Cochise College librarians are looking for alumni's commencement programs as part of a new archiving project.
While digital materials may be common, Cochise College Librarian Archivist Ashlee Gray said that there’s a tangibility connected with paper, as it captures a single moment in time.
“Ephemera can include anything from programs, ticket stubs, posters, and all of these items — the thing that they have in common — is that it records either a significant cultural, historical or political moment,” said Gray.
Cochise College Director of Library Services Karly Scarbrough said that the college has started saving its commencement programs since 2010. Scarbrough adds that she hope to expand the archiving project to include the college’s former student newspaper.
“Louie Armstrong performed at the inauguration of the Douglas Campus in the little theater," Scarbrough said. "That is on the front page of one of our newspapers. And if those newspapers are destroyed, no one will know that.”
Gray said the idea for the archiving project came from brainstorming a new design for the future commencement programs; during that process, she said she saw gaps in the college’s collection, specifically from 1965 through the 1970s and 1980s.
She hopes to encourage Cochise College alumni to share their commencement programs to add to a portable display.
“It reflects the history and the voices of the students in the program," Gray said. "Or it was the accomplishments of the actors on the stage. And it was a moment that should be recorded forever.”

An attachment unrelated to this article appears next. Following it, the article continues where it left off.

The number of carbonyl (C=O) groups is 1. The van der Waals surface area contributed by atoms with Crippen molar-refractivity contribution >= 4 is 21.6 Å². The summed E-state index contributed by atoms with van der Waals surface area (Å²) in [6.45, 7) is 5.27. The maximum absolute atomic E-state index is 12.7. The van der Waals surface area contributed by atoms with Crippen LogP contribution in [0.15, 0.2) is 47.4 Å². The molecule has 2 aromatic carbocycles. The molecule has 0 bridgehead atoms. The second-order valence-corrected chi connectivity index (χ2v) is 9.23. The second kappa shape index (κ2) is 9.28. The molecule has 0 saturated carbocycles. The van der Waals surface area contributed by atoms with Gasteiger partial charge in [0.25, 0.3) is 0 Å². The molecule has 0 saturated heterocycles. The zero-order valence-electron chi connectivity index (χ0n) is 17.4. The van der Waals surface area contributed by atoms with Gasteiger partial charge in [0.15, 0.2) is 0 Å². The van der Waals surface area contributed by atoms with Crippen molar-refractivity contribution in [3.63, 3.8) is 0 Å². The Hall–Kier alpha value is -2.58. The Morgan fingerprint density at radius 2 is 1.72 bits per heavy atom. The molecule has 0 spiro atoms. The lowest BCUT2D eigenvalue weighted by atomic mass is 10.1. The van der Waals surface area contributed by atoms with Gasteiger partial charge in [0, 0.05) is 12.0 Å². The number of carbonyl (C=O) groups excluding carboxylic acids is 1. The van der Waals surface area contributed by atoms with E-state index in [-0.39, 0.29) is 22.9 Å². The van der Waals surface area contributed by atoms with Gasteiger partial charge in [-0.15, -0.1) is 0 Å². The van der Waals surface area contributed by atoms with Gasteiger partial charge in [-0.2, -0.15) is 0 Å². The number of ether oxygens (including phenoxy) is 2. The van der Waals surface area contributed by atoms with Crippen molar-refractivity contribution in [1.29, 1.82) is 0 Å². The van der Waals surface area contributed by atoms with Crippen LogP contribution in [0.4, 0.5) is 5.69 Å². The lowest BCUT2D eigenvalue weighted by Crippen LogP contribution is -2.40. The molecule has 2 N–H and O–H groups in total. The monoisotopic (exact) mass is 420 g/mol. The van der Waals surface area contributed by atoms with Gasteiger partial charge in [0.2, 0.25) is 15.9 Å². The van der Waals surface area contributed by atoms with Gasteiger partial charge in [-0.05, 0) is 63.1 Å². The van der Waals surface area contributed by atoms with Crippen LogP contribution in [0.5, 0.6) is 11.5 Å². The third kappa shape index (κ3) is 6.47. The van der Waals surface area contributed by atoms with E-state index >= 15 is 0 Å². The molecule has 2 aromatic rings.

The budget for the project came in at just about $2,000 in institutional funds and funds from the Cochise College Foundation.
"We ended up going with a screen divider ... And repurposing it for this display," said Gray. "That was about $400, and we did purchase two."
She added that the college has received an Library Services and Technology Act grant to purchase a digital scanner to scan yearbooks, scrapbooks and the college's former student newspaper. The college also possesses an art collection that was donated to the college in the 1977, which is currently in storage.
"A project there is to eventually buy archival supplies for the non-shelf stable items, making sure they're protected from any bug activity, humidity, temperature," Gray said, adding that the college will continue to seek grants to renovate a space to adequately store archival materials.
While digital platforms for archiving have expanded, Scarbrough said it doesn't generate the same connection between the content and the reader.
"I think that's what paper gives us is a physical connection to the past, to a moment, to someone's ideas," said Scarbrough. "I don't think we can replace that with digital."
Looking ahead, Gray said she hopes to expand the archiving project to include a photo collection that has subjects identified.
"Many of them (photos) have not been labeled, or there's no notes on 'who is this person in the photo?'" said Gray. "What action are they doing?"
Gray said that Cochise College Alumni can bring their programs to the Douglas campus library or Cochise College Foundation, or they mail their programs to the library. If alumni don't want to give up their program, Gray said that they can bring the program by the college library in Douglas, and she can scan the program and return the original to its owner.
Alumni can also bring their commencement programs to the Cochise College Alumni Social on September 7th at 5:30 p.m. at the Blueberry Cafe in Douglas.